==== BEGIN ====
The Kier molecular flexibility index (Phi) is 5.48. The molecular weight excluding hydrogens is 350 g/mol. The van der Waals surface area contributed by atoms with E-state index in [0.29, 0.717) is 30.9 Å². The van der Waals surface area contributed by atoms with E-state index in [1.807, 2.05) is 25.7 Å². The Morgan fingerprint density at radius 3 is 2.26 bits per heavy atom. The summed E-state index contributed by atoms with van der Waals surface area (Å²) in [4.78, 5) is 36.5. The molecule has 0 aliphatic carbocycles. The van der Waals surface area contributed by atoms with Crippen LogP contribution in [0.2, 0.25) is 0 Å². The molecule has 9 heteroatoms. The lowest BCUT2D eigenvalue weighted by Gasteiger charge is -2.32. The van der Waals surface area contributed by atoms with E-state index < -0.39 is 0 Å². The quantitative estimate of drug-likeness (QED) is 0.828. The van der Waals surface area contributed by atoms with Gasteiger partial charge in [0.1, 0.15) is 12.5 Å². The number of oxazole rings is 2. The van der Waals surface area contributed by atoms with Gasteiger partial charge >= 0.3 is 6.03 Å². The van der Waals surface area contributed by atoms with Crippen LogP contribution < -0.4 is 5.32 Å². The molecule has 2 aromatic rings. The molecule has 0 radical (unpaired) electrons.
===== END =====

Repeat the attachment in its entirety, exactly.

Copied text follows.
The Kier molecular flexibility index (Phi) is 5.48. The molecular weight excluding hydrogens is 350 g/mol. The van der Waals surface area contributed by atoms with E-state index in [0.29, 0.717) is 30.9 Å². The van der Waals surface area contributed by atoms with E-state index in [1.807, 2.05) is 25.7 Å². The Morgan fingerprint density at radius 3 is 2.26 bits per heavy atom. The summed E-state index contributed by atoms with van der Waals surface area (Å²) in [4.78, 5) is 36.5. The molecule has 0 aliphatic carbocycles. The van der Waals surface area contributed by atoms with Crippen LogP contribution in [0.2, 0.25) is 0 Å². The molecule has 9 heteroatoms. The lowest BCUT2D eigenvalue weighted by Gasteiger charge is -2.32. The van der Waals surface area contributed by atoms with E-state index < -0.39 is 0 Å². The quantitative estimate of drug-likeness (QED) is 0.828. The van der Waals surface area contributed by atoms with Gasteiger partial charge in [0.1, 0.15) is 12.5 Å². The number of oxazole rings is 2. The van der Waals surface area contributed by atoms with Gasteiger partial charge >= 0.3 is 6.03 Å². The van der Waals surface area contributed by atoms with Crippen LogP contribution < -0.4 is 5.32 Å². The molecule has 2 aromatic rings. The molecule has 0 radical (unpaired) electrons.